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Wednesday, October 23 7:00pm

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Screenings

We Tell: Environments of Race and Place

Wednesday, October 23, 7pm
$7 General, $5 Members, free for ArtsAccess Pass holders

We Tell: Environments of Race & Place is a screening of short, community made short films focused on issues surrounding immigration, migration, and racial identity unique to a specific environment. Including films by Outta Your Backpack Media, Third World Newsreel, among others. Don’t miss the Buffalo stop of this nationally touring screening series, with co-curator Patricia Zimmermann in person for introduction and Q&A.

Program 
91 minutes

San Francisco Newsreel, Black Panther a.k.a. Off the Pig (Newsreel #19), black and white, 15 minutes, 1967
Black Panther a.k.a. Off the Pig (Newsreel #19), also known as Off the Pig, documents the Black Panther Party in 1967. It was one of Newsreel’s most widely distributed films, made and used by members of the Black liberation movement. It contains a prison interview with Black Panthers’ Minister of Defense Huey P. Newton, an interview with Minister of Information Eldridge Cleaver, footage of the aftermath of the police assault against the Los Angeles Chapter headquarters, and political demonstrations supporting Huey Newton’s release from jail.

Mimi Pickering, Buffalo Creek Flood: An Act of Man, black and white, 39 minutes 1975
On February 26, 1972 in West Virginia, a Pittson Company coal-waste dam collapsed at the top of Buffalo Creek Hollow, leaving 125 dead and 4,000 homeless. Buffalo Creek Flood: An Act of Man juxtaposes interviews with survivors, union and citizen’s groups representatives, and company officials. Pittson executives knew of the hazard in advance of the flood and that the dam’s structure violated state and federal regulations. Nevertheless, the Pittston Company denied any wrongdoing, maintaining that the disaster was an act of God.

Michael Siv and Aram Siu Wai Collier (Spencer Nakasako, facilitator), Who I Became, color, 20 minutes, 2003
Who I Became is the story of Pounloeu Chea, a first-generation Cambodian American. In the early 1980s, he and his family escaped from Cambodia and settled in San Francisco. In 1998, his father returned to Cambodia, leaving behind his wife and three sons. In 2002, his mother joined his father. Since her departure, Pounloeu was found guilty of driving stolen cars intended for export, and placed on parole. About to become a father, he must hold a job and obey the law to avoid being sent to jail or deported to Cambodia.

Yusi Brieland El Boujami, Ned del Callejo, Ariane Farnsworth, Shyanna Marks, Shelby Ray, and Amber Vigil from the Outta Your Backpack Workshop with Indigenous Youth (Klee Benally, facilitator), Legend of the Weresheep, color, 2:45 minutes, 2007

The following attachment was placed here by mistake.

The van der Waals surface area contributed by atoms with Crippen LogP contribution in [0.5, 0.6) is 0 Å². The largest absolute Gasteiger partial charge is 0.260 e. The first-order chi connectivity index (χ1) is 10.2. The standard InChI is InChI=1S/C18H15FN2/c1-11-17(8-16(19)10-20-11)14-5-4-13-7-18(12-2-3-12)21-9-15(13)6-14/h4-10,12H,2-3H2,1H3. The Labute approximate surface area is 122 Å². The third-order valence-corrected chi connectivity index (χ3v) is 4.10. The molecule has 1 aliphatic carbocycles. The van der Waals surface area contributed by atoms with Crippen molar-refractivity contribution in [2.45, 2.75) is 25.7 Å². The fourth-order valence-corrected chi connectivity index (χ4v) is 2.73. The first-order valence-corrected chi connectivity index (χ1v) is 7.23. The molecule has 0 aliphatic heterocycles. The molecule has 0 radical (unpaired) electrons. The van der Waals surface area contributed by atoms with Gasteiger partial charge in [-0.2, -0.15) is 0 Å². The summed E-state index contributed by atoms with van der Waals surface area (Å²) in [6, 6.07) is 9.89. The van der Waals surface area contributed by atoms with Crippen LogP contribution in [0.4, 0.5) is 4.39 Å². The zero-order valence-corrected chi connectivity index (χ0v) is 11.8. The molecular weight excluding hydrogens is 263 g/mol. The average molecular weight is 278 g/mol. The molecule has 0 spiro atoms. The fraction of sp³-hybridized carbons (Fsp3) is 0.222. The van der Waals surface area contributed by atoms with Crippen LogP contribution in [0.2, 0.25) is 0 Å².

In this short animation, a sheep drinks water from a toxic factory and turns into a zombie. Legends of the Weresheep was made with hand-drawn images that feature a river next to a factory spewing out black smoke. A herd of sheep graze next to the river. When they drink the polluted water, toxic symbols are emblazoned on their fur. The film was produced by Indigenous youth participating in a Fall 2009 Media Workshop in Flagstaff, Arizona conducted by the activist media collective Outta Your Backpack.

Christi Cooper, Katie Lose Gilbertson, Kelly Matheson, Stories of TRUST: Calling for Climate Recovery: TRUST Alaska, color, 8 minutes, 2011 
Stories of TRUST: Calling for Climate Recovery is a ten-part series about youth, law, and justice. These short documentaries feature the voices of daring youth from across the country who went to court to compel the government to protect our atmosphere in trust, for future generations. In TRUST Alaska, seventeen-year-old Nelson Kanuk explains why erosion, floods, intense storms, and permafrost melt, threaten their homes, communities, and culture. Nelson’s story unfolds the human and environmental damage caused by climate change.

Myron Dewey, Digital Smoke Signals: Aerial Footage from the Night of November 20, 2016 at Standing Rock, color, 7:06 minutes, 2016
From April 2016 to February 2017, Standing Rock Indian Reservation members and environmental activists protested Energy Transfer Partners’ Dakota Access Pipeline—built to move oil from the North Dakota Bakken oil fields to southern Illinois—with an encampment to protect water, land, and Indigenous sacred sites. Myron Dewey of Digital Smoke Signals (DSS) describes drone footage that captures the North Dakota State Troopers, the National Guard, and private contractors committing human rights violations against the Indigenous Water Protectors.


This screening is part of We Tell: Fifty Years Of Participatory Community Media: On the Frontlines of Politics and Place, 1967-2017, a nationally touring, curated screening series that explores and unearths the fifty-year history of participatory community documentary in the United States. It focuses on place-based documentaries that situate their collaborative practice in specific locales and communities. These works embrace and enhance the micro rather than the macro, moving away from the national to the local and from the long form theatrical feature to the short form of documentary circulating within and across communities and politics. The exhibition of comprised of six thematic programs that probe salient topics emerging in participatory community media. Exhibitors and programmers may select among these different programs, depending on their needs and programming space. Curated by Louis Massiah & Patricia Zimmermann.

 

Image: Christi Cooper-Kuhn, Katie Lose Gilbertson, Kelly Matheson, WITNESS, Stories of TRUST: Calling for Climate Recovery: Alaska (2011).